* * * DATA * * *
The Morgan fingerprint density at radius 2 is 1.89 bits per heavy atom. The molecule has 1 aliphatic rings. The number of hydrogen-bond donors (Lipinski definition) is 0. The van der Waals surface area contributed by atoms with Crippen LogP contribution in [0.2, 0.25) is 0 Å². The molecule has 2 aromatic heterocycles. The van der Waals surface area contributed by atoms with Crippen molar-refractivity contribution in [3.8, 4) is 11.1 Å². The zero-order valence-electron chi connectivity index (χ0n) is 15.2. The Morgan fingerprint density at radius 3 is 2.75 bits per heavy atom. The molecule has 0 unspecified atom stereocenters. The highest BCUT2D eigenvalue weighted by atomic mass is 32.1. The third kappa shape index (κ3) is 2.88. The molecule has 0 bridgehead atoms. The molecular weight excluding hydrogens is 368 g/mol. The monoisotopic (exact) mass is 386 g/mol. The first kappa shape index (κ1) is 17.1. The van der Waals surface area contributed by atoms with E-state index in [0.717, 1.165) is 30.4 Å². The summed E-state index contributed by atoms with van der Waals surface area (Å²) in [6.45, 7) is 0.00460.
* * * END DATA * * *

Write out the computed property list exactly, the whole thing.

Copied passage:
The Morgan fingerprint density at radius 2 is 1.89 bits per heavy atom. The molecule has 1 aliphatic rings. The number of hydrogen-bond donors (Lipinski definition) is 0. The van der Waals surface area contributed by atoms with Crippen LogP contribution in [0.2, 0.25) is 0 Å². The molecule has 2 aromatic heterocycles. The van der Waals surface area contributed by atoms with Crippen molar-refractivity contribution in [3.8, 4) is 11.1 Å². The zero-order valence-electron chi connectivity index (χ0n) is 15.2. The Morgan fingerprint density at radius 3 is 2.75 bits per heavy atom. The molecule has 0 unspecified atom stereocenters. The highest BCUT2D eigenvalue weighted by atomic mass is 32.1. The third kappa shape index (κ3) is 2.88. The molecule has 0 bridgehead atoms. The molecular weight excluding hydrogens is 368 g/mol. The monoisotopic (exact) mass is 386 g/mol. The first kappa shape index (κ1) is 17.1. The van der Waals surface area contributed by atoms with E-state index in [0.717, 1.165) is 30.4 Å². The summed E-state index contributed by atoms with van der Waals surface area (Å²) in [6.45, 7) is 0.00460.